Worst of 2020 hurricane season likely still to come

NOAA expects 'extremely active' hurricane season

Worst of 2020 hurricane season likely still to come
An extremely active hurricane season is expected by forecasters this year. (Source: WWBT)

RICHMOND, Va. (WWBT) - Nine named storms have already formed in the Atlantic in 2020, and that number could double or even triple by the end of the season.

NOAA’s recently updated forecast for the 2020 hurricane season predicts 19 to 25 named storms (including the nine that already formed earlier this year).

NOAA is expecting 7 to 11 hurricanes and 3 to 6 major hurricanes. NOAA points to warmer than average water temperatures in the Atlantic, less vertical wind shear than usual, weak tropical Atlantic trade winds, and a more active west African monsoon for the increase in expected storms.

NOAA expects an extremely active hurricane season
NOAA expects an extremely active hurricane season (Source: NOAA)

Colorado State University also released an updated forecast for 24 named storms, 12 hurricanes, and 5 major hurricanes, which is an even higher number of storms than NOAA is expecting.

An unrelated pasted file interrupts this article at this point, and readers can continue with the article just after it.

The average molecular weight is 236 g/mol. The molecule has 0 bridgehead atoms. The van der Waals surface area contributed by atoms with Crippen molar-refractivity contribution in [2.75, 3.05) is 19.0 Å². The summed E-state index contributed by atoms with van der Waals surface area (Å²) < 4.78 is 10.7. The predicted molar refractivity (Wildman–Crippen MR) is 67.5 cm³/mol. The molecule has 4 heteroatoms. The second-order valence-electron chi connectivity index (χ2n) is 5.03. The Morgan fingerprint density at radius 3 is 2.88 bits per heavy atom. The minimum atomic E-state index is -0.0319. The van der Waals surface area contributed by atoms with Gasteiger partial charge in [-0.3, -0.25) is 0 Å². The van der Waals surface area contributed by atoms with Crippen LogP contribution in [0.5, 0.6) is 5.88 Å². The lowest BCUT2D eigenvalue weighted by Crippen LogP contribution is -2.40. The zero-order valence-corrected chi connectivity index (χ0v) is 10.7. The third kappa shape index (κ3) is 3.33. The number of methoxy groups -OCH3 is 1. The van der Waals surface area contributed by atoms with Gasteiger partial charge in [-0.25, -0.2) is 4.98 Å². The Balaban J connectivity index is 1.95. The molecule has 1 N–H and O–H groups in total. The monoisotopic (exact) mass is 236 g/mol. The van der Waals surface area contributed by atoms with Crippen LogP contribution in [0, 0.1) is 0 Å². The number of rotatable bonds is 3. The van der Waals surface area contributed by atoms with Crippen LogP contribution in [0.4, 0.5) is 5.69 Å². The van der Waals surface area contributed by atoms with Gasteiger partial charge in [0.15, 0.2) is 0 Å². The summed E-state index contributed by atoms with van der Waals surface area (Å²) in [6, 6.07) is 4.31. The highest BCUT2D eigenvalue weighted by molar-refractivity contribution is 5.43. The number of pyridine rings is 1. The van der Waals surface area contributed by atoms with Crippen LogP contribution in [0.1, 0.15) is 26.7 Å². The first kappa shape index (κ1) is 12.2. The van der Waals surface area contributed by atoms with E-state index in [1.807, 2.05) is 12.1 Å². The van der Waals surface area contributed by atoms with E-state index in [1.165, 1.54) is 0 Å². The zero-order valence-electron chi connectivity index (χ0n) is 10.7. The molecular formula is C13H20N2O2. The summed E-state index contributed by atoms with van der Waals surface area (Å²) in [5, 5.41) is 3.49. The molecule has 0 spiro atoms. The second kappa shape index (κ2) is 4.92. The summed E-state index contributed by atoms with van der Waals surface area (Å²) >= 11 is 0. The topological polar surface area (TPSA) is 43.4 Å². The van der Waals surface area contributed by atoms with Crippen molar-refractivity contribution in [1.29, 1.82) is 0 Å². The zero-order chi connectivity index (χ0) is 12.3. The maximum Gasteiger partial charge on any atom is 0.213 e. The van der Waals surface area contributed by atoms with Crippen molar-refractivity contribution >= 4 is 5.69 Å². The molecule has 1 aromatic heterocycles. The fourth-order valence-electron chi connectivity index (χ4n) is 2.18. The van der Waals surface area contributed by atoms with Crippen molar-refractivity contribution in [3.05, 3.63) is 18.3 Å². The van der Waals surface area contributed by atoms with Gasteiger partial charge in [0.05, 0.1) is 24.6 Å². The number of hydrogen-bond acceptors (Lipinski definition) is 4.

The one big caveat with these forecasts is that it’s impossible to know at this point how many of those storms will make landfall. But the extremely active forecast increases the odds that at least a few storms will make landfall in the U.S.

The Colorado State University forecast has a 49% chance for a major hurricane making landfall along the east coast of the U.S. (including Florida), which is higher than the chance in an average year, which is 31%.

As of the writing of this article on August 10, we’re in a brief lull in tropical storm/hurricane activity in the wake of Isaias.

The lull is due to the MJO (Madden-Julian Oscillation). Without getting into too much detail, the MJO refers to the passage of areas of enhanced rainfall and storminess in the tropical Atlantic. When the MJO is not in favorable phase for storminess in the Atlantic, it means a period of relatively quiet tropical weather. However, this period of quiet weather is only expected to last 1 to 2 weeks, with a potentially significant increase in activity expected in late August and September.

Tropical meteorologist Dr. Michael Ventrice pointed out that the MJO likely brings active tropical weather to the Atlantic from August 15 to September 19th.

Keep in mind the peak of hurricane season does not typically happen until the first couple weeks of September.

The peak of hurricane season does not arrive until the first two weeks of September.
The peak of hurricane season does not arrive until the first two weeks of September. (Source: NOAA)

With this forecast for an extremely active hurricane season, it is more important than ever to stay informed and prepared for tropical systems. The NBC12 First Alert Weather App is a great tool to have handy for updates on tropical storms and hurricanes as they develop for the rest of the summer and fall.

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